WHILE I was on duty at an evacuation hospital functioning in February 1945, amid the rush of caring for battle casualties it was interesting to be confronted with an unusual acute condition within the abdomen which required operation.
An infantry private first class, 19 years old, was admitted to the hospital on February 16, with shell fragment wounds of the left arm and right thigh. Shortly after admission these wounds were excised, with the patient under anesthesia induced by pentothal sodium. A foreign body was removed from the wound in the right thigh. The patient made an uneventful recovery and was out of bed on the third day. He was scheduled to be evacuated to an Army convalescent hospital on the fourth day after operation.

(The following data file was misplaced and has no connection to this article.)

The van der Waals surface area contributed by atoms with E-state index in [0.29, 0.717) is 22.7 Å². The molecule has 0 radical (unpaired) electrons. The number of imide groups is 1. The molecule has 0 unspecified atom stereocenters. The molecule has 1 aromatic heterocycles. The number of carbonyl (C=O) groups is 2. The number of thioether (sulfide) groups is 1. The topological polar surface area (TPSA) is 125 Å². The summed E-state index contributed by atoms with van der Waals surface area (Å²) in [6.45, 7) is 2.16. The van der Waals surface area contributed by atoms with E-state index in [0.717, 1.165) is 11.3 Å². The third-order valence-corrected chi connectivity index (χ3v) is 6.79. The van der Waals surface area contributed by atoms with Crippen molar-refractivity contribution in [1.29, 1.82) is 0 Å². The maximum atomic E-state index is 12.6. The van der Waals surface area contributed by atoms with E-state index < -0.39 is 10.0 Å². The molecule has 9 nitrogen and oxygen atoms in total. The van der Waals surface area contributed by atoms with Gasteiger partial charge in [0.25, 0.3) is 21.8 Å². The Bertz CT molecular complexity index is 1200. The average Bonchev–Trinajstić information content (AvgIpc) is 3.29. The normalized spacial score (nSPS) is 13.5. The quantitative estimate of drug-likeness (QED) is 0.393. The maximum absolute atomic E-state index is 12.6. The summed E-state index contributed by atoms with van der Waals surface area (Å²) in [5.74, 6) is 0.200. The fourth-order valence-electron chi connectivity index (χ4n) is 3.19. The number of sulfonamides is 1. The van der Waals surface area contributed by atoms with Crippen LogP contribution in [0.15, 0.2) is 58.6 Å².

On the evening of the third day, shortly after eating his evening meal, the patient was seized with severe pain in the upper abdominal region.
MEYER HW. ACUTE SUPERIOR MESENTERIC ARTERY THROMBOSISRecovery Following Extensive Resection of Small and Large Intestines. Arch Surg. 1946;53(3):298-303. doi:10.1001/archsurg.1946.01230060305002